BLHRRI's English publications

Suiheisha Declaration

 Tokushu Burakumin throughout the country: Unite!


Long-suffering brothers! Over the past half century, the movements on our behalf by so many people and in such varied ways have yielded no appreciable results. This failure is the punishment we have incurred for permitting ourselves as well as others to debase our own human dignity. Previous movements, though seemingly motivated by compassion, actually corrupted many of our brothers. Thus, it is imperative that we now organize a new collective movement to emancipate ourselves by promoting respect for human dignity.


Brothers! Our ancestors pursued and practiced freedom and equality. They were the victims of base, contemptible class policies and they were the manly martyrs of industry. As a reward for skinning animals, they were stripped of their own living flesh; in return for tearing out the hearts of animals, their own warm human hearts were ripped apart. They were even spat upon with ridicule. Yet, all through these cursed nightmares, their human pride ran deep in their blood. Now, the time has come when we human beings, pulsing with this blood, are soon to regain our divine dignity. The time has come for the victims to throw off their stigma. The time has come for the blessing of the martyrs' crown of thorns.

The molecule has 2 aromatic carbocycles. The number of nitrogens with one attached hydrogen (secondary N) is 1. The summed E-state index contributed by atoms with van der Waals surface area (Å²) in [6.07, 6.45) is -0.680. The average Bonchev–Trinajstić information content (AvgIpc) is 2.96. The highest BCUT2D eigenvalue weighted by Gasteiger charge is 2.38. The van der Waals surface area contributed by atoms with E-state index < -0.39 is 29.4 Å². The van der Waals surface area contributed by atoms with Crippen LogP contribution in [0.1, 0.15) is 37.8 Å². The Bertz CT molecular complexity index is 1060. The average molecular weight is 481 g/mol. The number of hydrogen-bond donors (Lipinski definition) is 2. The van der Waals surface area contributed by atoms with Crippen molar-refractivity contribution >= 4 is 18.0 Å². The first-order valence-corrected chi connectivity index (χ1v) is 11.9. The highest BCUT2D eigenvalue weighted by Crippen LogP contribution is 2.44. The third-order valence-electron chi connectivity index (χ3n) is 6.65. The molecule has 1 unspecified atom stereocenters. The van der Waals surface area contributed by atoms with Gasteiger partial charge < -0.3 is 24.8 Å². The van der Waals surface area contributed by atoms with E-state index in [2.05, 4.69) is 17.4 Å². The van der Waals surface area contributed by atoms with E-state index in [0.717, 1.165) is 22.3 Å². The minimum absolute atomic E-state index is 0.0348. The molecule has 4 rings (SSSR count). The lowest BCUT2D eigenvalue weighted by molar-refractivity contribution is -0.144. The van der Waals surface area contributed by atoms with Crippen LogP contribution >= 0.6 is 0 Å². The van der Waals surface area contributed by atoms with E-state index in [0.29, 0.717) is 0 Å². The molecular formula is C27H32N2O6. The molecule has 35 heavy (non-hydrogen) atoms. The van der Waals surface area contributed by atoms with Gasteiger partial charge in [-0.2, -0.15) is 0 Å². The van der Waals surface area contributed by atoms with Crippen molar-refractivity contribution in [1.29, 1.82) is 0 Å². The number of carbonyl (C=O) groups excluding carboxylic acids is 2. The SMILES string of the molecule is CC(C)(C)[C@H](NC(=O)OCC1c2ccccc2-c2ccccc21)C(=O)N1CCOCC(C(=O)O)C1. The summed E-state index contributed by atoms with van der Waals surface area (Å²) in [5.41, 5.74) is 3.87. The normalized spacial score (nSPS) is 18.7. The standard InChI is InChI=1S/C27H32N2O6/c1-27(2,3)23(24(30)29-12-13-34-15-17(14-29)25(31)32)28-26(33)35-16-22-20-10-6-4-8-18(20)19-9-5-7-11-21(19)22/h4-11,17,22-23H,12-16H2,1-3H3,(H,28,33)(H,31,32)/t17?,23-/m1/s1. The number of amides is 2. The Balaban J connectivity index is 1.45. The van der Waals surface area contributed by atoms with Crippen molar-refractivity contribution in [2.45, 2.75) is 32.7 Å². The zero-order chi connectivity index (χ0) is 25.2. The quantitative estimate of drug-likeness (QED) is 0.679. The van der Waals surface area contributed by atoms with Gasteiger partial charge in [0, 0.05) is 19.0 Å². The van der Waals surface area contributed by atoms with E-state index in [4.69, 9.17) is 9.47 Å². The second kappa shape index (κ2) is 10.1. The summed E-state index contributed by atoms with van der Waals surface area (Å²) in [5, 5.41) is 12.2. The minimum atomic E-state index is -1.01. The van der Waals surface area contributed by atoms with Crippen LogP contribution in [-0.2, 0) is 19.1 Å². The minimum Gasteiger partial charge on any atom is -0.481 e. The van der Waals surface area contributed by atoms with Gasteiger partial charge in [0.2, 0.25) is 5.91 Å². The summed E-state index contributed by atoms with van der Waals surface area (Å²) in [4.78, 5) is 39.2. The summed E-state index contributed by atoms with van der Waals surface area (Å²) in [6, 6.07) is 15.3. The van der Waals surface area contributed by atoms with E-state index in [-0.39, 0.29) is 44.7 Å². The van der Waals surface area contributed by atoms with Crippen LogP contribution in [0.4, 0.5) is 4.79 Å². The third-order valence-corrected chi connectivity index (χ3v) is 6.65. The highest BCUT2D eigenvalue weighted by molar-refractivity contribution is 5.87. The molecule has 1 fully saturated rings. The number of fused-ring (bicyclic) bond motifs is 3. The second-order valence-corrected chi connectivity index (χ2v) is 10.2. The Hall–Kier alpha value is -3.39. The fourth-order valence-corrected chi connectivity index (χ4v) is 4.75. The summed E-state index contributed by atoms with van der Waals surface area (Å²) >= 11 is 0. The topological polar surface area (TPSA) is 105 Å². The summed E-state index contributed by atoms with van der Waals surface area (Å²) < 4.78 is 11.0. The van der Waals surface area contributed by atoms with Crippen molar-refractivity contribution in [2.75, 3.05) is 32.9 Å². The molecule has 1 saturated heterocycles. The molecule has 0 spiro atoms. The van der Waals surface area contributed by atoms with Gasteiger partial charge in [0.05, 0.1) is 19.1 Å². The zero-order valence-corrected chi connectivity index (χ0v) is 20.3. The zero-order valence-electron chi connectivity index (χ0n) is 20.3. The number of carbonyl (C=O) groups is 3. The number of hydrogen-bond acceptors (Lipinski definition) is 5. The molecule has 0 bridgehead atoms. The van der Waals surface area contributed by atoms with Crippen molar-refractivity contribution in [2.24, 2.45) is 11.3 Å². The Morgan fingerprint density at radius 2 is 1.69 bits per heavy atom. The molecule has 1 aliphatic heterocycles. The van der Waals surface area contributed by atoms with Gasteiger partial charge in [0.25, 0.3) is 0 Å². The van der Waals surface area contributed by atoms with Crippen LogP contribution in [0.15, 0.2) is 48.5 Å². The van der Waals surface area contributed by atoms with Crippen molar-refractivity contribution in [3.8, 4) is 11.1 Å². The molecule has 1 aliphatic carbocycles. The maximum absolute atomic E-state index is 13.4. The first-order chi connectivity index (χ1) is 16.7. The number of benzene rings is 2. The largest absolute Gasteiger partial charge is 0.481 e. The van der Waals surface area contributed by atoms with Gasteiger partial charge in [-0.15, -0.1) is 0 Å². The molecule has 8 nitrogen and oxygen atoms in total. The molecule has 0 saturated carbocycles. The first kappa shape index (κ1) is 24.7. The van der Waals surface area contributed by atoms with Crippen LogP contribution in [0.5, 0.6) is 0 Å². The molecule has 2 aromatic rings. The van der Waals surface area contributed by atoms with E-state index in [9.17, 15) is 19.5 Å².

The time has come when we can be proud of being Eta.*


We must never again shame our ancestors and profane humanity through servile words and cowardly deeds. We, who know just how cold human society can be, who know what it is to be pitied, do fervently seek and adore the warmth and light of human life from deep within our hearts.  

Thus is the Suiheisha** born.

Let there be warmth in human society, let there be light in all human beings.

March 3, 1922    The Suiheisha


* This highly discriminatory term, meaning full of filth, came to be commonly used in the caste-like class system of Japan’s Edo period (AD1603-1867), and was continued to be used into modern times with regard to Buraku. The founders of the National Levelers’ Association protested strongly against its use in society; however, to fellow Buraku people, they emphasized that being Eta was something to be proud of.

** The word ‘suihei,’ meaning horizontal or level, is employed as a call to realize a society that is uniformly even and without discrimination. As an association for such aims, the name Suiheisha (‘sha’ means association) was used. At the time, the term was synonymous with autonomous Buraku liberation organizations. “National,” prefectural or district proper names, were placed at the front of the term as appropriate.

| Home |